A needleless, drill-free method of treating tooth decay may have been created by a New Zealand college.
University of Otago researchers generated this new treatment, called the Hall technique, for the purpose of limiting the anxiety of children when they visit the dentist.
There were around 190 children ages 5 through 8 studied to compile the data. About 100 children were treated by using this new method and the others were treated using conventional methods.
The new process includes the placement of a stainless steel crown over a baby molar to seal the decay instead of using a drill to take out the decay and then add a filling. With the new method, the decay stops or slows down because the tooth is deprived of nutrients. The crown stays in place until it naturally falls out with the tooth.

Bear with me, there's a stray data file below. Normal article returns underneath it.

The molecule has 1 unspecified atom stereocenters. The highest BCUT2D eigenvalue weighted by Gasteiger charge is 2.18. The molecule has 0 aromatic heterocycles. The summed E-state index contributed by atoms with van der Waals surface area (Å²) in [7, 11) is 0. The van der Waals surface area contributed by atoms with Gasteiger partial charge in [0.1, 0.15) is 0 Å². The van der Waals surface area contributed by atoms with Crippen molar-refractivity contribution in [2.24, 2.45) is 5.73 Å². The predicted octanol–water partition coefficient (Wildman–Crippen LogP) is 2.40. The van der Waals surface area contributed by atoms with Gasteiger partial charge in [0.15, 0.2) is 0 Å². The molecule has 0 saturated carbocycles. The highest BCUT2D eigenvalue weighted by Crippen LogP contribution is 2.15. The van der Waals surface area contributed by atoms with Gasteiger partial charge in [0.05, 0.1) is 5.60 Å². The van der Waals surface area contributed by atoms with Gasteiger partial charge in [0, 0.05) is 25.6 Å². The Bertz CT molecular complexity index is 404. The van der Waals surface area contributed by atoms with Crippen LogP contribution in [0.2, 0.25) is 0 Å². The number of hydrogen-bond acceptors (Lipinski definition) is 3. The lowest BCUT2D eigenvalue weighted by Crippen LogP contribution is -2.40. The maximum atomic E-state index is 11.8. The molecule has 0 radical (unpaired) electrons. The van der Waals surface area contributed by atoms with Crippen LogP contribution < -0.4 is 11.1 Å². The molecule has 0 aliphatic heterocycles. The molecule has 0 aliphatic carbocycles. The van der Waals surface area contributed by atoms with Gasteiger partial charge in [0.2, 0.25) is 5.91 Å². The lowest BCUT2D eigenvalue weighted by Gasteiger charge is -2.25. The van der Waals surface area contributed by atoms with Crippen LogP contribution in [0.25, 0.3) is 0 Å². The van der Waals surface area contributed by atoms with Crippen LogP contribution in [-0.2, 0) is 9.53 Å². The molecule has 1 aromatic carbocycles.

The new method resulted in less dental anxiety among those children compared to the ones treated with the more standard methods. The final numbers showed that about 90 percent of the children enjoyed their dental visit when treated with the new method compared to only about 52 percent who enjoyed their visit with traditional treatment.
The new method also is 20 minutes faster and more successful.
There could be an even greater impact in the future. If people enjoy their dental visits as children, they will be more likely to visit the dentist as they grow older.
More work, however, needs to be done to determine the exact reasons for the more enjoyable dental visits.
As it stands now, these crowns are more expensive that traditional amalgam or white fillings. In the long term, however, this method could be more cost effective based on the fact that the new treatment is successful at a higher rate.
The study was funded by the Health Research Council of New Zealand.